Are the banks finally facing up to the mortgage mess?
Home help: More than 100,000 Irish homeowners currently can't afford to meet their mortgage repayments
The big banks claim that they are getting serious about engaging with customers in mortgage arrears - but the signs so far aren't good, CONOR POPE,Consumer Affairs Correspondent
When it comes to restructuring debt, the Government can move pretty fast if it wants to. A couple of weeks ago, on Prom Night, the Dáil stayed up well past it’s bedtime to rubberstamp a bill aimed at liquidating the bank formerly known as Anglo.
The late night paid off and within 24 hours a deal (kind of) had seen it restructure a €30 billion promissory note into a long-term bond which, we were told, would save us a billion euro a year over the next 20 years.
While the sums owed by more than 100,000 Irish homeowners who can’t afford to meet their mortgage repayments is much smaller, the pain that debt is causing to individuals and families is, arguably, greater, but the pace at which the Government, the regulators and the banks have been moving at since the crisis began has been glacial.
According to the Central Bank, there were 135,628 residential mortgages in arrears at the end of last September, with 86,146 of them behind for more than 90 days. Today, that figure is almost certainly higher. There is much talk of the personal debt crisis – and at the highest levels – but for many people, respite seems a long way off.
It is more than a year since Minister for Justice Alan Shatter published details of new personal insolvency legislation which he described as the “most radical reform of insolvency law since the foundation of the State”. Almost 14 months ago, he promised to expedite its passage into law. It is not yet up and running.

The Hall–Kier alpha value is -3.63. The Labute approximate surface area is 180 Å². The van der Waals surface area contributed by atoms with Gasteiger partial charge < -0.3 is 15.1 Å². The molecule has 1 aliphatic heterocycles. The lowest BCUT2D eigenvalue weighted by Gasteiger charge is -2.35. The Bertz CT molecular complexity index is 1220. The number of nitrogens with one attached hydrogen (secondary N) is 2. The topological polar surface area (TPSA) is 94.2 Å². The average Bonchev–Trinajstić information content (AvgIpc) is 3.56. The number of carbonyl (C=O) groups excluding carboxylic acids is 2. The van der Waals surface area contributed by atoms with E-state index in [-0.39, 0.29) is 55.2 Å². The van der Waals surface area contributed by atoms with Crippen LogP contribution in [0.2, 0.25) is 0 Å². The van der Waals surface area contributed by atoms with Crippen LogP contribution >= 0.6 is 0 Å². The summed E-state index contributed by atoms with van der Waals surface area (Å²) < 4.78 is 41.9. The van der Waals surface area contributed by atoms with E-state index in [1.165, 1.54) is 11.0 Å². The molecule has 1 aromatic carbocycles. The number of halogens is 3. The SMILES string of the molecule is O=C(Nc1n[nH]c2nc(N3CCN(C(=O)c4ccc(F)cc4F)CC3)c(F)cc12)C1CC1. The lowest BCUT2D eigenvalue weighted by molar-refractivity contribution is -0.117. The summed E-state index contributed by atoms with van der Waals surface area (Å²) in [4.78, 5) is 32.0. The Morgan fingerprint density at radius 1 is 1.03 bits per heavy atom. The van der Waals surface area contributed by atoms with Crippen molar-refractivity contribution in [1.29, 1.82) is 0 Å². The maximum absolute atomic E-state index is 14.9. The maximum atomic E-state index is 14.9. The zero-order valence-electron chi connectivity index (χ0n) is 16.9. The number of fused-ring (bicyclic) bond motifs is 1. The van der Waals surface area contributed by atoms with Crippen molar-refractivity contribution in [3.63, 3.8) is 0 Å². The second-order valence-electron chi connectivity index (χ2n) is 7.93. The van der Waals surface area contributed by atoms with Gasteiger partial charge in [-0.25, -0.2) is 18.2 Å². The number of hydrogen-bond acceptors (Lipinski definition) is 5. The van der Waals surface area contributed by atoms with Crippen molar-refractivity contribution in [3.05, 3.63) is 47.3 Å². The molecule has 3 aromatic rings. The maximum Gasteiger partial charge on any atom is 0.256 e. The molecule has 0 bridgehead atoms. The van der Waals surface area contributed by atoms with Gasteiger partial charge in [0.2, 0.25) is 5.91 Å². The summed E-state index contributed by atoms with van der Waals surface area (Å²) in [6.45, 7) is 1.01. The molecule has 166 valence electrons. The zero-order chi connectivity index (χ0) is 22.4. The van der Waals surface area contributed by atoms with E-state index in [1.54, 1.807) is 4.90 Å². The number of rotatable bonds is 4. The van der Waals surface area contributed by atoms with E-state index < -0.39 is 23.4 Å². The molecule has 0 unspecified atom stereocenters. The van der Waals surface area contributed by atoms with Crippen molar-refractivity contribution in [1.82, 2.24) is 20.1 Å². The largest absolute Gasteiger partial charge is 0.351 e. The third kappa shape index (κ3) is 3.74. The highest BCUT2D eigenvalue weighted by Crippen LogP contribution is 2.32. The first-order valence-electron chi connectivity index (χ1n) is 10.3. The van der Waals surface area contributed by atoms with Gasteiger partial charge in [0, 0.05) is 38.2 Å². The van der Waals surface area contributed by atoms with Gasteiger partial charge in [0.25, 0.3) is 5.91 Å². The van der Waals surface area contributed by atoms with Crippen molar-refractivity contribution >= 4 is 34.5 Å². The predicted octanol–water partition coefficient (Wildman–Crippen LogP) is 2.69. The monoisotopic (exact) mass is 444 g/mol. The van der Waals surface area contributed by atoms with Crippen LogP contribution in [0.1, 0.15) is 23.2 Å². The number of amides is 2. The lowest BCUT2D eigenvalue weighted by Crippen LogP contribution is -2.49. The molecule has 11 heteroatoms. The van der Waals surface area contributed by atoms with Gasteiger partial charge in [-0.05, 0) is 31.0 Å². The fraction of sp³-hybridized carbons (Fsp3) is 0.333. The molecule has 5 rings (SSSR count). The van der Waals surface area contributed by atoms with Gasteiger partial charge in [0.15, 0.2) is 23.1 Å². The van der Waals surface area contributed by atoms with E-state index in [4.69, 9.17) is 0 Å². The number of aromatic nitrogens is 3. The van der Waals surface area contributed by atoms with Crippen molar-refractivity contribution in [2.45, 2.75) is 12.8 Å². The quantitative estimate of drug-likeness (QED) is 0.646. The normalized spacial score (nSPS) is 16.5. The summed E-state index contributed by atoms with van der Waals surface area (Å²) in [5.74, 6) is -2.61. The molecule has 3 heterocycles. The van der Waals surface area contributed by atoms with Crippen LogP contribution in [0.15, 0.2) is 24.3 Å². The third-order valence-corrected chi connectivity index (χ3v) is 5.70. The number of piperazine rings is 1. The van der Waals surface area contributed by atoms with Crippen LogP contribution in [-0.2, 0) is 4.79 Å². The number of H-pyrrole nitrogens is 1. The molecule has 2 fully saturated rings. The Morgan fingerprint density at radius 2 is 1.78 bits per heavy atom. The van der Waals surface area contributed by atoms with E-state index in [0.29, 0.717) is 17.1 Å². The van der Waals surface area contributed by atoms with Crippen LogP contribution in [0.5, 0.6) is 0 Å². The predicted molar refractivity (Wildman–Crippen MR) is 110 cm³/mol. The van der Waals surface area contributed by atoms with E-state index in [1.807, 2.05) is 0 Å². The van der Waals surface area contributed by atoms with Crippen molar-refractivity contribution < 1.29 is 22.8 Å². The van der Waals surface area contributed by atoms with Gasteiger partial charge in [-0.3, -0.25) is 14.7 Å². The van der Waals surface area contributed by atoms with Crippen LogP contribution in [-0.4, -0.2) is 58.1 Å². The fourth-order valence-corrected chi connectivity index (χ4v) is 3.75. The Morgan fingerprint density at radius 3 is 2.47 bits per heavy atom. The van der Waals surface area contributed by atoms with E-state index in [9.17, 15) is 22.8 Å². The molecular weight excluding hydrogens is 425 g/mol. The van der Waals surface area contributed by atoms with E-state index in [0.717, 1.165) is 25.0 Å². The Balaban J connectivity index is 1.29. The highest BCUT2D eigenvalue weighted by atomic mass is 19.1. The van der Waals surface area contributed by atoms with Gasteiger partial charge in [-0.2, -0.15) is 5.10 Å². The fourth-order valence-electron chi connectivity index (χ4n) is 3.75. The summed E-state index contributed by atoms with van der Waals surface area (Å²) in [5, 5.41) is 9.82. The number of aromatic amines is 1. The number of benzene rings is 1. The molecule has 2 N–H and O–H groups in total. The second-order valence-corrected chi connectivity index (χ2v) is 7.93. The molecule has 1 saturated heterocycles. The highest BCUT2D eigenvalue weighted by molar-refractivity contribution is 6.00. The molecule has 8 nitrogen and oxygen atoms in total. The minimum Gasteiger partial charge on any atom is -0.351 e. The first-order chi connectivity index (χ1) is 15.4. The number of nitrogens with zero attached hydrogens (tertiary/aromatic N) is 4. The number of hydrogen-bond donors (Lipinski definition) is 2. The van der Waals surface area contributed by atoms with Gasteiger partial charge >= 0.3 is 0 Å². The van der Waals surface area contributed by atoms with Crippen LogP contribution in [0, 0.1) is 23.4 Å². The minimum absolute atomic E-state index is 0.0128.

When it does finally get going, it will help people deal with debts they will never be able to repay. The bankruptcy term will fall from 12 years to three, and an out-of-court debt-settlement system – where mortgage debt of up to €3 million can be written down to affordable levels – will be set up.
The regulators are also on the case. Kind of. Earlier this month, Central Bank governor Patrick Honohan said it was “ramping up” its engagement with banks, as they were “behind the curve” in dealing with mortgage arrears. “Banks will have to act more proactively and liberally in respect of those who cannot realistically pay, if they are to avoid the costs and inefficiencies of having to respond to PIA [personal insolvency arrangement] proposals or bankruptcy cases,” Honohan told a conference of bankers.
Stern words, but ones he has uttered to little effect in the past. Speaking to a handful of students who gathered in Limerick on cold, dreary night last March, Honohan said it was “surely now past time for the banks to be dealing more proactively with the situation of over-indebted buy-to-let borrowers no longer able to service the debts they assumed in order to take investment positions – now loss-making – in property”.
‘ Authentic leadership’
Last October Honohan’s colleague Fiona Muldoon had a go at rousing the banks. Speaking at a dinner attended by the great and good of the Irish banking industry, she told her audience that they had paid “lip service” to the notion they were dealing with troubled mortgages. She said banks needed “authentic leadership not humility; some courage to act”. She went on to say that she was not looking for “an overnight avalanche of available resolution options offered to thousands and thousands of borrowers”, just a “proper beginning”.